how mighty his wonders!
His kingdom is an everlasting kingdom,
and his dominion endures from generation to generation.

At the beginning of the chapter, Daniel is reappointed to the highest position in the kingdom and is not admired by many except the new king Darius.  Darius makes proclamations about praying to other entities and deities, except for him.  This proclamation backfires on the relationship that Darius has with Daniel and Daniel is sentenced to the lions’ den.  This is a punishment that others have seen as ultimate condemnation for the acts against the king.  But this a final testament of the faith of Daniel, he was blessed by God to survive the punishment.

As we go through our journeys we will face many difficult and dark times.  Some we are able to navigate easily and others may be challenging, but we must always remember that when we have a relationship and have an unwavering faith in God, we will come out in the morning with renewed sense of self and bountiful blessings.

Two promises

Today’s Reading Jeremiah 31

Jeremiah is one of the big prophets that is critical to the history and wisdom of God in the Old Testaments.  Jeremiah is the author of the Book of Jeremiah and Lamentations.  He has an eyewitness account the fall of Jerusalem and conquest of the Babylonians.  But in these verses in Chapter 31, he reveals two promises that have been addressed previously: God will bring his people to him AND God will dwell in them.

Jeremiah 31: 31-34

31 “Behold, the days are coming, declares the Lord, when I will make a new covenant with the house of Israel and the house of Judah, 32 not like the covenant that I made with their fathers on the day when I took them by the hand to bring them out of the land of Egypt, my covenant that they broke, though I was their husband, declares the Lord. 33 For this is the covenant that I will make with the house of Israel after those days, declares the Lord: I will put my law within them, and I will write it on their hearts. And I will be their God, and they shall be my people. 34 And no longer shall each one teach his neighbor and each his brother, saying, ‘Know the Lord,’ for they shall all know me, from the least of them to the greatest, declares the Lord. For I will forgive their iniquity, and I will remember their sin no more.”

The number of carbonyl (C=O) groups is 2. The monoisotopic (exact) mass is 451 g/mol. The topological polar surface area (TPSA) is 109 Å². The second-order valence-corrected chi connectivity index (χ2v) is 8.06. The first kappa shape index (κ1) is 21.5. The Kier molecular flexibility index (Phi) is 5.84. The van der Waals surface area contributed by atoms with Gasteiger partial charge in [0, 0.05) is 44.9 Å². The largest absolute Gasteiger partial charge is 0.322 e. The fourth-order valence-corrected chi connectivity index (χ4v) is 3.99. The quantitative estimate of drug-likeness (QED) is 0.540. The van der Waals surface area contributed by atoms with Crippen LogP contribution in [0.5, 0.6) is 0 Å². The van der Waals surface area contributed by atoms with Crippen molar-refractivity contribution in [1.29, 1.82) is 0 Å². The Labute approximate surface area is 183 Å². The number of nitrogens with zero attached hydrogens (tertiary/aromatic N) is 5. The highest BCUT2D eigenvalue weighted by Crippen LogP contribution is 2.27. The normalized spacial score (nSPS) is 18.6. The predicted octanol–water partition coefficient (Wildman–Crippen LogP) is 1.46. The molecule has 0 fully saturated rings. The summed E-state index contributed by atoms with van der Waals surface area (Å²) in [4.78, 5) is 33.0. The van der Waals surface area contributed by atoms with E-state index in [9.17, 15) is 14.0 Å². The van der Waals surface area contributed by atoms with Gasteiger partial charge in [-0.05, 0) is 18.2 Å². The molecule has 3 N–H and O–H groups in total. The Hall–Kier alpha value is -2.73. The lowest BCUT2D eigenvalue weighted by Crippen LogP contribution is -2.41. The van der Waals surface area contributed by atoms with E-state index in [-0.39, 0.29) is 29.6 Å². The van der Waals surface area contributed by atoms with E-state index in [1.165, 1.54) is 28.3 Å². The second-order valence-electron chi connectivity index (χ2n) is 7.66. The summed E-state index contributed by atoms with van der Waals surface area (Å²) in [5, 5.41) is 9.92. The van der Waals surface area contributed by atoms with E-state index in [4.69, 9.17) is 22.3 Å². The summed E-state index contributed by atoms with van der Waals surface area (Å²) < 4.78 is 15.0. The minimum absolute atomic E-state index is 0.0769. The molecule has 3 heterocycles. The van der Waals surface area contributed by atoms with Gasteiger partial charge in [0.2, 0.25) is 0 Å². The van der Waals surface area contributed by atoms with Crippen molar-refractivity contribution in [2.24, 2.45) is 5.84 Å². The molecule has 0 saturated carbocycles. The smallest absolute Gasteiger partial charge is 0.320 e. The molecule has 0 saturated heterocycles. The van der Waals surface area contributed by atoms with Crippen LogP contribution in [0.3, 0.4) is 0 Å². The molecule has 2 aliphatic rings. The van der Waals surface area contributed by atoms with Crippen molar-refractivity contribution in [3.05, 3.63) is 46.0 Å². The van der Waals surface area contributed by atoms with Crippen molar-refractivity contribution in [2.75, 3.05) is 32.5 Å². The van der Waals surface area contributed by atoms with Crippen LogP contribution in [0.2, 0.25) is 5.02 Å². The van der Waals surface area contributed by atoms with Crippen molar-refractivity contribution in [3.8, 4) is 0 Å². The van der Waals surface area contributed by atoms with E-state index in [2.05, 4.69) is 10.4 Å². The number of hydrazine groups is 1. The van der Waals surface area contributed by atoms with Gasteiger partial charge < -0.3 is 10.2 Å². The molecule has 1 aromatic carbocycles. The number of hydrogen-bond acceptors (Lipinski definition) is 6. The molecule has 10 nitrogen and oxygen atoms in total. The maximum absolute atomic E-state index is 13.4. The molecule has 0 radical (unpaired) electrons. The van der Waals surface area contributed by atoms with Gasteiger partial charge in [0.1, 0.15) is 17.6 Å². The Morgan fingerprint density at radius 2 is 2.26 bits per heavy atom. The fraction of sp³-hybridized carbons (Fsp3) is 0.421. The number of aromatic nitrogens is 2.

In this section, God reveals for a second time (first in Isaiah with the coming of Christ) that He will create a new covenant with Judah and Israel.  This is important because the children of Israel new something big is going to happen, but they are not sure when or how.  This is the covenant with Christ. This promise meant that some suffering and sacrifice would have to be made.  God reveals here that he understands the ultimate price is something that we, as humans, were unable to complete.  He has seen our inability to complete our promises and He being a merciful father will aid us in this promise.  After many times and attempts, God steps in and creates peace in the disorder that we have made.

The first promise is Salvation with Christ.  The second promise is the creation of the temple of God dwelling in each of us with the Holy Spirit.